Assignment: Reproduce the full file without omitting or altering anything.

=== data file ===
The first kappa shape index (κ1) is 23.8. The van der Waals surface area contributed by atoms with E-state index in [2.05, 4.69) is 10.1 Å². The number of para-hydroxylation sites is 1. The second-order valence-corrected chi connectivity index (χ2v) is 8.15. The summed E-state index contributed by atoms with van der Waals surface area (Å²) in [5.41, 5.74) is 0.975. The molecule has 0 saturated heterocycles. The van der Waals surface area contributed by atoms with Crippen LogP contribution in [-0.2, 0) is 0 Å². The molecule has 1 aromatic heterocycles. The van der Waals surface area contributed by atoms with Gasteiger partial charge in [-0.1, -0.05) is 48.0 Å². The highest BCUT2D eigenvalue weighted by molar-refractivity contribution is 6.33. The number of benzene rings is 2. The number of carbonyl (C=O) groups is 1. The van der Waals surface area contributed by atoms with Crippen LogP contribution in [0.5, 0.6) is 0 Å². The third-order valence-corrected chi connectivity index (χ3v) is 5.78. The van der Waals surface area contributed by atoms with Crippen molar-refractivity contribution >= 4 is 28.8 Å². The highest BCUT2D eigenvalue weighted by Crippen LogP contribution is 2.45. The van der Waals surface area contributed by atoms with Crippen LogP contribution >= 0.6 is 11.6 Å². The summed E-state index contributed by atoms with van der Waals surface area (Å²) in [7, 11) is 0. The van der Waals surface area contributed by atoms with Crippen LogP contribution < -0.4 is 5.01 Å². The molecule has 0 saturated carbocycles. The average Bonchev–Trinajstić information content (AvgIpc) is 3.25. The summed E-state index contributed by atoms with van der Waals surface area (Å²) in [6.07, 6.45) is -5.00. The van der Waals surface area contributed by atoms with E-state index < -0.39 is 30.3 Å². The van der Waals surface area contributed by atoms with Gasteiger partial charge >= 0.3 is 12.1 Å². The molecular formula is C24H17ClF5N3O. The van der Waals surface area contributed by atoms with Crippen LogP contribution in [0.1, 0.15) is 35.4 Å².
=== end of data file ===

The first kappa shape index (κ1) is 23.8. The van der Waals surface area contributed by atoms with E-state index in [2.05, 4.69) is 10.1 Å². The number of para-hydroxylation sites is 1. The second-order valence-corrected chi connectivity index (χ2v) is 8.15. The summed E-state index contributed by atoms with van der Waals surface area (Å²) in [5.41, 5.74) is 0.975. The molecule has 0 saturated heterocycles. The van der Waals surface area contributed by atoms with Crippen LogP contribution in [-0.2, 0) is 0 Å². The molecule has 1 aromatic heterocycles. The van der Waals surface area contributed by atoms with Gasteiger partial charge in [-0.1, -0.05) is 48.0 Å². The highest BCUT2D eigenvalue weighted by molar-refractivity contribution is 6.33. The number of benzene rings is 2. The number of carbonyl (C=O) groups is 1. The van der Waals surface area contributed by atoms with Crippen LogP contribution in [0.5, 0.6) is 0 Å². The third-order valence-corrected chi connectivity index (χ3v) is 5.78. The van der Waals surface area contributed by atoms with Crippen molar-refractivity contribution >= 4 is 28.8 Å². The highest BCUT2D eigenvalue weighted by Crippen LogP contribution is 2.45. The van der Waals surface area contributed by atoms with Crippen LogP contribution >= 0.6 is 11.6 Å². The summed E-state index contributed by atoms with van der Waals surface area (Å²) in [7, 11) is 0. The van der Waals surface area contributed by atoms with Crippen LogP contribution < -0.4 is 5.01 Å². The molecule has 0 saturated carbocycles. The average Bonchev–Trinajstić information content (AvgIpc) is 3.25. The summed E-state index contributed by atoms with van der Waals surface area (Å²) in [6.07, 6.45) is -5.00. The van der Waals surface area contributed by atoms with E-state index < -0.39 is 30.3 Å². The van der Waals surface area contributed by atoms with Gasteiger partial charge >= 0.3 is 12.1 Å². The molecular formula is C24H17ClF5N3O. The van der Waals surface area contributed by atoms with Crippen LogP contribution in [0.1, 0.15) is 35.4 Å².